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Last Updated : Sep 09, 2019 02:34 PM IST

How Big Data, AI are changing the face of the retail sector

The following article is an initiative of KPMG India and is intended to create awareness among readers

The digital wave that we are witnessing today is keeping retailers on toes. Brands are increasingly focussing on product enhancement, greater visibility, personalisation and resolution to build customer engagement and experience.

With a view to serve a wide range of customers from varied backgrounds, today’s retailers are investing in modern technologies such as the Internet of Things (IoT), data analysis, Artificial Intelligence (AI), chatbots, and more to provide and give customers what they exactly want, so as to avoid any friction in the purchase journey’s.

Many retailers have already started using these technologies to remain competitive. To share insights and experiences, KPMG in India and CNBC-TV18 organised a panel discussion with experts Harsha Razdan, Partner and Head- Life Sciences and Consumer Markets, KPMG in India; Damodar Mall, CEO-Grocery Retail, Reliance Retail; Jamshed Daboo, Managing Director, Trent Hypermarket; Yash Mishra, Founder & CEO, VoxWeb; and Mukul Bafana, CEO, Arvind Internet.

The insightful discussion saw these experts sharing their viewpoints on the advent and use of modern technology in the retail sector. During the conversation, all experts agreed, that it was important to take note of different customer expectations, especially the millennials.

“Whether you look at offline or online, the consumer needs and desires are by and large evolving or by and large take the same trajectory. What has happened is, with the advent of technology and with the digitisation of the world, the means to fulfil those consumer desires are fast changing. Millennials are born into this new world and because they are born into this new world have experienced a bit of the old world, into this new world, their expectations of retailers, producers leveraging technology to fulfil those needs are much much higher,” said Daboo.

After understanding the customers and their needs, brands are also focussing on hyper-localisation and personalisation. To do so, they also offer heavy discounts to customers, so as to gain brand loyalty in return.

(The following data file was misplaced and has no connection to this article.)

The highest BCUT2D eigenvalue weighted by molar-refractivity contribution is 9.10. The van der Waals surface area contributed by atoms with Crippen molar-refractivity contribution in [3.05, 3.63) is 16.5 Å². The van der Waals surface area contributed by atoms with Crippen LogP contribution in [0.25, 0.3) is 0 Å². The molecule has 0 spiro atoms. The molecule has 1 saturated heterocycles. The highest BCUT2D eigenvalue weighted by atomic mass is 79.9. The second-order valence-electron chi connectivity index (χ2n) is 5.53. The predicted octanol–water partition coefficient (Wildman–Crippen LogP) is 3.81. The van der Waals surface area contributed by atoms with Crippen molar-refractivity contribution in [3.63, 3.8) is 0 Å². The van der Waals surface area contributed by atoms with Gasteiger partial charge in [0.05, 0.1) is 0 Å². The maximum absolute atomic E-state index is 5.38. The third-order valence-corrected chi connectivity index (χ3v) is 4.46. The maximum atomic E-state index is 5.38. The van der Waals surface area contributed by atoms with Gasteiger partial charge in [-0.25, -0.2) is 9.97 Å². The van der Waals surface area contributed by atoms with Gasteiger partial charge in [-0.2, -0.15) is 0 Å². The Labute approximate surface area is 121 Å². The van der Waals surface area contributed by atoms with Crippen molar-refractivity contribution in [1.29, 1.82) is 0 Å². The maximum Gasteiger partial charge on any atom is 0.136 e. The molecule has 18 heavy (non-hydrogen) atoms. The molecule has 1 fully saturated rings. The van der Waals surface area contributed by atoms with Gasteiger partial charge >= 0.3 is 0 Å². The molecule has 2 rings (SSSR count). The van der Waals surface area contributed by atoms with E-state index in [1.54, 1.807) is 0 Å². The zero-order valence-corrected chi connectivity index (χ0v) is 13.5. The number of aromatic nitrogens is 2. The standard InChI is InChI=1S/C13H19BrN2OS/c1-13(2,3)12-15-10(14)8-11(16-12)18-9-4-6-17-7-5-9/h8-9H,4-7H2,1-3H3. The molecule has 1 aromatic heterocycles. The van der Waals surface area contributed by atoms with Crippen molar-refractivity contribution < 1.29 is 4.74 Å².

“Stickiness is going to come when there is a trade-off between what I give to you and what you do for me. I strongly believe that. Even to get a person to download an app, you have to give them offers. Nobody is downloading the app until you give them an initial offer to download the app or do something for them. Now that’s not the world you want to live in that you have to give discounts to induce downloads and purchases. The answer truly lies in creating experiences, where the app makes sense i.e. doing something for me and therefore I want to hold on to it. The more you start doing this, the more you have a channel for personalisation and more it creates stickiness,” said Bafana.

As we move forward, this kind of personalisation and brand loyalty can be aided and achieved through data analytics. This is why retailers today are realising that effective and meaningful derivation of data, can empower brands to place their products as per their target audience.

“If you know how to use data smartly and if you know how to use that data, then it really helps. Technology is an enabler across industries even retail. The moment you use technology for product differentiation or to create ease of purchase or ease of identification, then data helps. The retailer has to cherry pick the technology and use it to empower and help with access to product differentiation and ease of purchase,” said Mishra.

With new technologies come a fresh set of challenges for retailers, who keep experimenting with different channels to achieve desired and accurate results.

“The entire change is as much as a challenge as it is an opportunity. It’s exciting because we are simultaneously doing augmented reality pilots, instead of barcode scanning, using imaging for billing at checkout, running these disparate pilots which involve chatbots and therefore learning how Indian consumers start interacting with chatbots. It is challenging because it is an unknown field and there aren’t ready practitioners, who are retailers as well. We are enjoying the process, because I believe from this churn, we are expecting something precious to come out,” said Mall.

Suggesting the way forward to brands, Razdan from KPMG in India, which is celebrating its 25 years of operations in the country, said retailers will have to follow a mix of tech and gut feeling.

“The first thing is we are not the consumer. Don’t overweigh your gut, look at data, look at insights and mix it with your gut to come to an answer. Failure is no harm but don’t overweigh your gut. Look at a good balance of data - qualitative and quantitative.. Look at a frame to look at how you engage with consumers in a meaningful manner. To summarise, I would say there are many brands, everyone wants to put their strategy into reality. The one’s which will succeed are the one’s totally focussed on consumers” said Harsha.

Lastly, we have to understand that technologies that were a mere part of conversation years ago have now become a reality. The onus now lies on the brands on how they will leverage them to remain at the top of their game.

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First Published on Sep 9, 2019 02:26 pm